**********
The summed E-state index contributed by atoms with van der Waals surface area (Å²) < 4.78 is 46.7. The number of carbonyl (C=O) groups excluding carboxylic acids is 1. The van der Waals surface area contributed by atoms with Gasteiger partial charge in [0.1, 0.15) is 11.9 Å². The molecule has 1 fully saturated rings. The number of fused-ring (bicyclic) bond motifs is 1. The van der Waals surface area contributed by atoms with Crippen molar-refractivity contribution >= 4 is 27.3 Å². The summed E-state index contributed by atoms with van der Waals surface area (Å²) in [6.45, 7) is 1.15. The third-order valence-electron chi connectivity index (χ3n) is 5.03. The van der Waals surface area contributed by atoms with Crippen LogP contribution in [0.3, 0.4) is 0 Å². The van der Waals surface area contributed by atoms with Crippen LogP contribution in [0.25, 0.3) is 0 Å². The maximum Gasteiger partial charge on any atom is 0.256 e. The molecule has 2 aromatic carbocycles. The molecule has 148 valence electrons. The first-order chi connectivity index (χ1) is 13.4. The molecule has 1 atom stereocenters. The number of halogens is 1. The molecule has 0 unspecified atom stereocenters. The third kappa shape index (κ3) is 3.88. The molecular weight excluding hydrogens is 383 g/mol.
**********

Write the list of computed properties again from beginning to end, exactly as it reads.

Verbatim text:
The summed E-state index contributed by atoms with van der Waals surface area (Å²) < 4.78 is 46.7. The number of carbonyl (C=O) groups excluding carboxylic acids is 1. The van der Waals surface area contributed by atoms with Gasteiger partial charge in [0.1, 0.15) is 11.9 Å². The molecule has 1 fully saturated rings. The number of fused-ring (bicyclic) bond motifs is 1. The van der Waals surface area contributed by atoms with Crippen molar-refractivity contribution >= 4 is 27.3 Å². The summed E-state index contributed by atoms with van der Waals surface area (Å²) in [6.45, 7) is 1.15. The third-order valence-electron chi connectivity index (χ3n) is 5.03. The van der Waals surface area contributed by atoms with Crippen LogP contribution in [0.3, 0.4) is 0 Å². The van der Waals surface area contributed by atoms with Crippen LogP contribution in [0.25, 0.3) is 0 Å². The maximum Gasteiger partial charge on any atom is 0.256 e. The molecule has 2 aromatic carbocycles. The molecule has 148 valence electrons. The first-order chi connectivity index (χ1) is 13.4. The molecule has 1 atom stereocenters. The number of halogens is 1. The molecule has 0 unspecified atom stereocenters. The third kappa shape index (κ3) is 3.88. The molecular weight excluding hydrogens is 383 g/mol.